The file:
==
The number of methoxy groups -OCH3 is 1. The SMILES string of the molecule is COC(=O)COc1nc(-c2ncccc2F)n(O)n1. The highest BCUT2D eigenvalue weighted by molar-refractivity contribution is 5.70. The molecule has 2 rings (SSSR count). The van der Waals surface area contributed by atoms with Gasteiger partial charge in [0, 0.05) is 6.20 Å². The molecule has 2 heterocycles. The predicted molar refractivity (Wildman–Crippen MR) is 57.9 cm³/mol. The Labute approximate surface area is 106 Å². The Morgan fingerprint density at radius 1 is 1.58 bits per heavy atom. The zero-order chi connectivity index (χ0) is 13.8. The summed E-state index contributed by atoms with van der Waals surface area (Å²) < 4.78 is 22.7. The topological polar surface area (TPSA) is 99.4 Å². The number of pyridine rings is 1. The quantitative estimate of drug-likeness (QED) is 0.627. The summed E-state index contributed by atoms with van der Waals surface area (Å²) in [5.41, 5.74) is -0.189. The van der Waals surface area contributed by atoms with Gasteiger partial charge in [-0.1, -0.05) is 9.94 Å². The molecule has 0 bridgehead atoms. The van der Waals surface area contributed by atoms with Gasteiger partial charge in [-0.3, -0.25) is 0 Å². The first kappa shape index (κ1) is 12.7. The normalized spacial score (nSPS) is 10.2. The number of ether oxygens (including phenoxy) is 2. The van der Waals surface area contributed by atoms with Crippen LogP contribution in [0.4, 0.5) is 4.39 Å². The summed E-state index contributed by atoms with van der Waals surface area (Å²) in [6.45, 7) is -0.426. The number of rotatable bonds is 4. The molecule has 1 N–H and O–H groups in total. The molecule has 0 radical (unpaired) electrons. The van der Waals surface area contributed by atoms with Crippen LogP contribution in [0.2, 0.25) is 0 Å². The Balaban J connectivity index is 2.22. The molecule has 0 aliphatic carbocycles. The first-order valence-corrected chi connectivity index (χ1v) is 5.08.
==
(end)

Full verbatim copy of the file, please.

The number of methoxy groups -OCH3 is 1. The SMILES string of the molecule is COC(=O)COc1nc(-c2ncccc2F)n(O)n1. The highest BCUT2D eigenvalue weighted by molar-refractivity contribution is 5.70. The molecule has 2 rings (SSSR count). The van der Waals surface area contributed by atoms with Gasteiger partial charge in [0, 0.05) is 6.20 Å². The molecule has 2 heterocycles. The predicted molar refractivity (Wildman–Crippen MR) is 57.9 cm³/mol. The Labute approximate surface area is 106 Å². The Morgan fingerprint density at radius 1 is 1.58 bits per heavy atom. The zero-order chi connectivity index (χ0) is 13.8. The summed E-state index contributed by atoms with van der Waals surface area (Å²) < 4.78 is 22.7. The topological polar surface area (TPSA) is 99.4 Å². The number of pyridine rings is 1. The quantitative estimate of drug-likeness (QED) is 0.627. The summed E-state index contributed by atoms with van der Waals surface area (Å²) in [5.41, 5.74) is -0.189. The van der Waals surface area contributed by atoms with Gasteiger partial charge in [-0.1, -0.05) is 9.94 Å². The molecule has 0 bridgehead atoms. The van der Waals surface area contributed by atoms with Gasteiger partial charge in [-0.3, -0.25) is 0 Å². The first kappa shape index (κ1) is 12.7. The normalized spacial score (nSPS) is 10.2. The number of ether oxygens (including phenoxy) is 2. The van der Waals surface area contributed by atoms with Crippen LogP contribution in [0.4, 0.5) is 4.39 Å². The summed E-state index contributed by atoms with van der Waals surface area (Å²) in [6.45, 7) is -0.426. The number of rotatable bonds is 4. The molecule has 1 N–H and O–H groups in total. The molecule has 0 radical (unpaired) electrons. The van der Waals surface area contributed by atoms with Crippen LogP contribution in [0.2, 0.25) is 0 Å². The Balaban J connectivity index is 2.22. The molecule has 0 aliphatic carbocycles. The first-order valence-corrected chi connectivity index (χ1v) is 5.08.